Meso warrior, Liz VanZandt of Oklahoma, is acutely aware of the recent devastation from the tornados in Moore, Oklahoma. “I watched as people were climbing through the rubble in search of loved ones, pets and personal items left behind from the tornado,” she said. As a mesothelioma survivor, her thoughts go immediately to the asbestos that the tornados released into the air. Natural disasters, like the tornados in Moore, disturb existing asbestos-containing materials and they become airborne. We know that any exposure to asbestos can lead to mesothelioma, so anyone present at the site of the tornados is at risk for developing mesothelioma.
Ms. VanZandt knows this firsthand, saying “I wept when the thought came to my mind, long after they rebuild and the cameras are gone, the asbestos that they are in the midst of will most likely make some of them ill. It will be like getting hit all over.”
Unfortunately, these natural disasters and national tragedies (like the September 11th terrorists attacks) will continue to disturb the existing asbestos in our environment for years to come. The Environmental Protection Agency (EPA) estimates that asbestos still exists in 35 million homes in the United States, and that there are asbestos containing materials in most of the nation’s approximately 107,000 primary and secondary schools and 733,000 public and commercial buildings.[i]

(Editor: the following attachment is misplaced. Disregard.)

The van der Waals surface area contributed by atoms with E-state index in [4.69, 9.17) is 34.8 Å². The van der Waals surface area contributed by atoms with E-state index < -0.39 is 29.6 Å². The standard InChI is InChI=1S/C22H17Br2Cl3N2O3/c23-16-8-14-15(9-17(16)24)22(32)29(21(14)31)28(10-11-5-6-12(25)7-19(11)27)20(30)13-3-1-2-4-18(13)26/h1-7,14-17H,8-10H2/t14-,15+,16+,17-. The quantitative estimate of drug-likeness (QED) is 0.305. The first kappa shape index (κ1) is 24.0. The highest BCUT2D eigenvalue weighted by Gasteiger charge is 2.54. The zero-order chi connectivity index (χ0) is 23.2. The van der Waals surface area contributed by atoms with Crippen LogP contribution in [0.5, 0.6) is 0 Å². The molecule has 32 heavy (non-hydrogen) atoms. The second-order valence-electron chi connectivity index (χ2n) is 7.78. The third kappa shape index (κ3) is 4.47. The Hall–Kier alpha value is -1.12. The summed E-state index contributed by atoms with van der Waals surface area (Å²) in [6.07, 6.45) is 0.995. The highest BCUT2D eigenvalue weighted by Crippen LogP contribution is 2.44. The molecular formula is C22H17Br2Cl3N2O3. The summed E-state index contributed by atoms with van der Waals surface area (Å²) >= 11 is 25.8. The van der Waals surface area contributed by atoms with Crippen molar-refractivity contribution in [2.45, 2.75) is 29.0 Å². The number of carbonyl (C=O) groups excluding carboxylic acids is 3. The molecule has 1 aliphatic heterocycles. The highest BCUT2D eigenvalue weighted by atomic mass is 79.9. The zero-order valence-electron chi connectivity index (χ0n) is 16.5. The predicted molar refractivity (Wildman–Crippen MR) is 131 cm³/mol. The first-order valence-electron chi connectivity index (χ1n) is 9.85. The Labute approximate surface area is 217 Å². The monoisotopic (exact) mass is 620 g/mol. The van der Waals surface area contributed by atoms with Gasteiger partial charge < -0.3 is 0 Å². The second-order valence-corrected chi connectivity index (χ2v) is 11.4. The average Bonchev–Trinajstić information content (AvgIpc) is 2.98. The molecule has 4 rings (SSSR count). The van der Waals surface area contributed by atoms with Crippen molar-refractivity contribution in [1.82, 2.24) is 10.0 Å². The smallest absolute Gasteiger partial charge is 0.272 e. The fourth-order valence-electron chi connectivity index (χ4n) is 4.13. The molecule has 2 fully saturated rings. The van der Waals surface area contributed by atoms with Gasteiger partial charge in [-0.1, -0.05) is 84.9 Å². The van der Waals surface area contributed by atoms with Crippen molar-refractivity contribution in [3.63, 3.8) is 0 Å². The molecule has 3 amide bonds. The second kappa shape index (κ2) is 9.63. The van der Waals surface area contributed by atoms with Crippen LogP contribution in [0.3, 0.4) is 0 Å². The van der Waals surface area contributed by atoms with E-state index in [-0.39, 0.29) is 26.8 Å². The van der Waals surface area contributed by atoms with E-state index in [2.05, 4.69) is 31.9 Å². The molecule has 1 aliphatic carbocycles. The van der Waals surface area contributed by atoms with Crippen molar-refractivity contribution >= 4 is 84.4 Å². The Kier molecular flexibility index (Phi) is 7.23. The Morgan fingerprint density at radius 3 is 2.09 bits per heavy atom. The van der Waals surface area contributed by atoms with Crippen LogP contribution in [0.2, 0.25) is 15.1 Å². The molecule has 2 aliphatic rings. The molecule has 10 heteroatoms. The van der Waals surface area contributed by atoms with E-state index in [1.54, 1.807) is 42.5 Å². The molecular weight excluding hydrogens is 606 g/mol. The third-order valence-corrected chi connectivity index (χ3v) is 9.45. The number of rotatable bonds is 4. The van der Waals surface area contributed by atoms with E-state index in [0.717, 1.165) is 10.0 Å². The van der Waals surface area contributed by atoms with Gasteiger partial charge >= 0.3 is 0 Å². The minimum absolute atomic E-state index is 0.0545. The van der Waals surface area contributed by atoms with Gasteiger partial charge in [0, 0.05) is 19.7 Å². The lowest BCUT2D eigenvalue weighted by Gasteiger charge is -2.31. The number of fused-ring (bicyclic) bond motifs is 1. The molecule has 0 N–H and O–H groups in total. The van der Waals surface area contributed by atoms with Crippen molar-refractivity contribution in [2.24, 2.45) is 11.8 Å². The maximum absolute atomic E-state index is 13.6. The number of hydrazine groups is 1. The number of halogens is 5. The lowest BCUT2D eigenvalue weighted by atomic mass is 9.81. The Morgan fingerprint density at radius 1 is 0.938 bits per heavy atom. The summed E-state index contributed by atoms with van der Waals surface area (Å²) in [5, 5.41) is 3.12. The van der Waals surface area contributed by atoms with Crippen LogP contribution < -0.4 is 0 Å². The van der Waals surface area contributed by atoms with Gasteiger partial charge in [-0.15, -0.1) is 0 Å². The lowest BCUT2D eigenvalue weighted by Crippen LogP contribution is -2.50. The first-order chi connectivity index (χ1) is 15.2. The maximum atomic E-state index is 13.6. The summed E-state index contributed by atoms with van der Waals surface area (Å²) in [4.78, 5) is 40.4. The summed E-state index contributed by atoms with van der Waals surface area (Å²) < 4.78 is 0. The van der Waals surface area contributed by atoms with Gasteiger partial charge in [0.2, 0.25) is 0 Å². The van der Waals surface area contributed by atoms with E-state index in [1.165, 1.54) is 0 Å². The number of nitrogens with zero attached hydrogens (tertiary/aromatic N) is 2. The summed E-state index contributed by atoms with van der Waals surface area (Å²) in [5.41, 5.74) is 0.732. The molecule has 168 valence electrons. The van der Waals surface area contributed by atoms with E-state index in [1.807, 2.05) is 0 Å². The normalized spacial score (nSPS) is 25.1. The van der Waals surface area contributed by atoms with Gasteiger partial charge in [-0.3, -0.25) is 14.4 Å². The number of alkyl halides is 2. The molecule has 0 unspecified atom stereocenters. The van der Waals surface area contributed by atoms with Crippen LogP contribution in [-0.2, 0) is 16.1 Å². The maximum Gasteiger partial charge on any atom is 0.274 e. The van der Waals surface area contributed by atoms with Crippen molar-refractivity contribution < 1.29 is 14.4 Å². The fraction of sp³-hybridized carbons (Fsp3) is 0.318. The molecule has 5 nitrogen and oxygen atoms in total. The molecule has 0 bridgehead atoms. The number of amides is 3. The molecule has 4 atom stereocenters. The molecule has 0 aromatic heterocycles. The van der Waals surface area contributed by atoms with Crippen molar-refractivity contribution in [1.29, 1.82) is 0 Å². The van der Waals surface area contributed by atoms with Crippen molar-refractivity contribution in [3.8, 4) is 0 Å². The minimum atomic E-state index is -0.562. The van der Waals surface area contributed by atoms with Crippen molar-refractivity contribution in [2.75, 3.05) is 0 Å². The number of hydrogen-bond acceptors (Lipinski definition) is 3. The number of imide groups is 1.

The question remains, what will happen to the victims and first responders that are exposed to asbestos now, and develop mesothelioma 10-50 years down the road? The emergency funds provided by the Federal and State governments are not going to be available to them. ”I know the immediate needs have to be met and I am grateful this is being addressed. The long term needs should be acknowledged by our government.”
Unfortunately, even if asbestos were banned today, the existing threat remains. For all those who have been exposed in the past and will be exposed in the future, research to find better treatments and a cure for mesothelioma is the only way to ensure that asbestos becomes less dangerous and deadly.
[i] http://www.epa.gov/region4/air/asbestos/inform.htm Accessed May 30, 2013.